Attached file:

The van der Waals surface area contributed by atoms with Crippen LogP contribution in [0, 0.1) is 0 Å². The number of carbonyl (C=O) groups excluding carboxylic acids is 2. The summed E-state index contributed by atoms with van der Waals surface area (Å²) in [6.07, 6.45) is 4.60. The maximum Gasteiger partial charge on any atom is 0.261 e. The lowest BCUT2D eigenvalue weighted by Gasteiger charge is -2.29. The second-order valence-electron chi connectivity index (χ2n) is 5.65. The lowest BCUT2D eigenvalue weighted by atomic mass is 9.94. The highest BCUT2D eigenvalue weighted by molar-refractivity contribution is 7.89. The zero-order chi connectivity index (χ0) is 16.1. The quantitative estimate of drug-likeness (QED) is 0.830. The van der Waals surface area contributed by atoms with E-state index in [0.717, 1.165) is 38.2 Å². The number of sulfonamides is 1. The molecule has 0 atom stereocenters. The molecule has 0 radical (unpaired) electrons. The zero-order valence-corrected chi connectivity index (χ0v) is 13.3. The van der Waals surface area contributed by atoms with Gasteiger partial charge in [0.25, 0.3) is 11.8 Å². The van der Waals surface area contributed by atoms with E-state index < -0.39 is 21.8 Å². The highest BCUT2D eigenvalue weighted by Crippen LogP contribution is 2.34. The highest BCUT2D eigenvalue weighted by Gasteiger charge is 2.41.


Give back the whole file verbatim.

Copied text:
The van der Waals surface area contributed by atoms with Crippen LogP contribution in [0, 0.1) is 0 Å². The number of carbonyl (C=O) groups excluding carboxylic acids is 2. The summed E-state index contributed by atoms with van der Waals surface area (Å²) in [6.07, 6.45) is 4.60. The maximum Gasteiger partial charge on any atom is 0.261 e. The lowest BCUT2D eigenvalue weighted by Gasteiger charge is -2.29. The second-order valence-electron chi connectivity index (χ2n) is 5.65. The lowest BCUT2D eigenvalue weighted by atomic mass is 9.94. The highest BCUT2D eigenvalue weighted by molar-refractivity contribution is 7.89. The zero-order chi connectivity index (χ0) is 16.1. The quantitative estimate of drug-likeness (QED) is 0.830. The van der Waals surface area contributed by atoms with E-state index in [0.717, 1.165) is 38.2 Å². The number of sulfonamides is 1. The molecule has 0 atom stereocenters. The molecule has 0 radical (unpaired) electrons. The zero-order valence-corrected chi connectivity index (χ0v) is 13.3. The van der Waals surface area contributed by atoms with Gasteiger partial charge in [0.25, 0.3) is 11.8 Å². The van der Waals surface area contributed by atoms with E-state index < -0.39 is 21.8 Å². The highest BCUT2D eigenvalue weighted by Crippen LogP contribution is 2.34. The highest BCUT2D eigenvalue weighted by Gasteiger charge is 2.41.